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  • Somerset Maugham once wrote that there are two kinds of artists in the world. One type of artist will create something with their emotions poured out. Another type of artist creates a piece of art through using their brain. Swedish metallers Meshuggah are exactly that type of artist. It is this very reason that Meshuggah’s status in metal is so divided. They do not swarm you through a gust of emotion. They attack you through a hollow barrage of multifaceted time signatures, complex lyrics, and no choruses whatsoever. After the 21 minute “I” and the 44 minute gargantuan “Catch 33″, Meshuggah has returned with no mercy on their latest album, ObZen. Ladies and gentlemen, brace yourselves for what you are about to hear because you might not return.

    ObZen kicks off in the most unusual way. Meshuggah known for their technical prowess, start an album with a straight forward thrasher. At their listening party, the Meshuggah guys commented that they just wanted to play an old school 80’s thrash song again. The first thing one might notice about this album is that it sounds like the guys really enjoyed making this album. Meshuggah has never been one to please the masses and ObZen is no different. The biggest selling point to ObZen is the amount of variety. “Combustion” and “Pineal Gland Optics” show a more organic thrash sound. Chaosphere fans will drool over the seven minute Bleed, the heavier than thou title track, and the frenzied “Pravus”. In grand Nothing style, Meshuggah still knows how to hypnotize listeners with the apocalyptic jammers “Electric Red”, “Lethargica”, and “This Spiteful Snake”. Each song really does stand out on it’s own which even my favorite Meshuggah album (Nothing) probably couldn’t claim.

    If there was one term Meshuggah fans were getting tired of, it was the Drumkit from Hell. Granted, Catch 33 was such a guitar dominated album that Tomas recording the drums might have been a waste of time. However, many people balked at the idea that such a talented musician could be omitted from an album. Fear no more, Tomas Haake returns to the forefront in grand style. Tomas once again proves that he is better than you. Never a band to shy away from thought provoking lyrics, ObZen’s lyrical focus is based on a society finding harmony through chaos and destruction. Another madman that was held in check for Catch 33 is released. Jens Kidman delivers his greatest vocal performance yet. It is spellbinding to see such a lead vocalist in metal not wither away like some other prominent vocalists *coughTomArayacough*. At this point in his career, what is Fredrick Throndel incapable of doing at this point? He has transformed what it is to be a metal guitarist with jazzy solos and intricate rhythms. He and Mårten Hagström deliver the goods yet again with outros that are so amazing that one wished he or she could hear the end of the song first. However, I must say that ObZen might be the first Meshuggah album that I wasn’t blown away by Fredrick solos. Maybe Marten’s underlying rhythms are just more enjoyable this time around. Either way, the guys have once again shown why they should be the most divided to metal fans.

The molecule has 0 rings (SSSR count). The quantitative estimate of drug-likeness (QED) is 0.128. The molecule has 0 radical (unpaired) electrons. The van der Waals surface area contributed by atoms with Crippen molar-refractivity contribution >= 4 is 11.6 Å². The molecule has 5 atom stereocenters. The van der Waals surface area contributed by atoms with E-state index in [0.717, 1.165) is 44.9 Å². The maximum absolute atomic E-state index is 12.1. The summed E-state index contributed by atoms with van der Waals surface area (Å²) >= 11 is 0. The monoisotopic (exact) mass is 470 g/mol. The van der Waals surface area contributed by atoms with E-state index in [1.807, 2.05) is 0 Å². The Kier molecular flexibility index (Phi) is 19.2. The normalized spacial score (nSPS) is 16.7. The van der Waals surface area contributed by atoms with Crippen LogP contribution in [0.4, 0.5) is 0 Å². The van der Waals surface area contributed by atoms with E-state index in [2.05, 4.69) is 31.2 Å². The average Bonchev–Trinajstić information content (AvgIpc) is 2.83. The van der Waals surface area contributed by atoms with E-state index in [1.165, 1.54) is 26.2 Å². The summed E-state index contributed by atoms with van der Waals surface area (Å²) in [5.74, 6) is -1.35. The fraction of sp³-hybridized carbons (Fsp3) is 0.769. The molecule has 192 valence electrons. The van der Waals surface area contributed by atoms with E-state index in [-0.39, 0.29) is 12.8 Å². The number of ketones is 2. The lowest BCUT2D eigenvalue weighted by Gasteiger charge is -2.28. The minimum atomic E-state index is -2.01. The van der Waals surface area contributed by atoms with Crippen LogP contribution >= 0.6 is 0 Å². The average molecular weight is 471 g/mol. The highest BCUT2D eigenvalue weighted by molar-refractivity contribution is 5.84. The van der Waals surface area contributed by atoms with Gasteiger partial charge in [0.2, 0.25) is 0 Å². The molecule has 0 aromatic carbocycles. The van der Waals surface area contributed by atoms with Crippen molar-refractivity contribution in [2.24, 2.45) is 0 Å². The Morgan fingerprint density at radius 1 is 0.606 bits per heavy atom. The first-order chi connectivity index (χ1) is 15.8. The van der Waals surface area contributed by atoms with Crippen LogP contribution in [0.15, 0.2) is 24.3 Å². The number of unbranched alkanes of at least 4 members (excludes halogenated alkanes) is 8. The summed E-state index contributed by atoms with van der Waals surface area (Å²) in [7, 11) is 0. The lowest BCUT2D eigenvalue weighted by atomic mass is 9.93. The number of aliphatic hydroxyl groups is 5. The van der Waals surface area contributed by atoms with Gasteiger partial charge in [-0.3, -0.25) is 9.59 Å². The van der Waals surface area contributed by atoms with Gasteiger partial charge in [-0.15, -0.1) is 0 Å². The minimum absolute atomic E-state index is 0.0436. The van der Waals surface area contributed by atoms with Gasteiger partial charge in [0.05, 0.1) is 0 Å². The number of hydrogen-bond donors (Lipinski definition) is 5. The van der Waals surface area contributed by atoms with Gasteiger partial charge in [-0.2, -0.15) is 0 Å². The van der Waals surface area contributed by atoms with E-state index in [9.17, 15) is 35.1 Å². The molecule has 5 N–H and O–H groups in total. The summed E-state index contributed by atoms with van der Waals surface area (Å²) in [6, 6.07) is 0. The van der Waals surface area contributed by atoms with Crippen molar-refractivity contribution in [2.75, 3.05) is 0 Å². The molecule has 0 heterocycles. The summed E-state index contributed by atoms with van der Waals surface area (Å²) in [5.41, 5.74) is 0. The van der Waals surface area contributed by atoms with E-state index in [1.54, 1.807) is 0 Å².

ObZen isn’t Meshuggah’s crowning achievement, and it isn’t going to change the way any person feels about Meshuggah. Fans of the older sound will be turned on by the more song by song structure of the album, but if you hate Meshuggah, chances are…you probably still won’t like this one. ObZen is just a great album by a band that continues to release unique metal in a sometimes stale genre. I hope to hear some of the new material on the C U LaTour with Ministry this spring. After all, can’t it be enough that this band has not produced something as horrid as Diabolus en Musica or St. Anger?

    P.S. As a Meshuggah fanboy, I must write that this is probably a 4 to 4.5 rating for the album. I used the 5 to overcompensate for the flood of 1 star reviews that are bound to show up. I wonder why people review bands and albums that they already know they’ll hate…

    Posted on January 24, 2010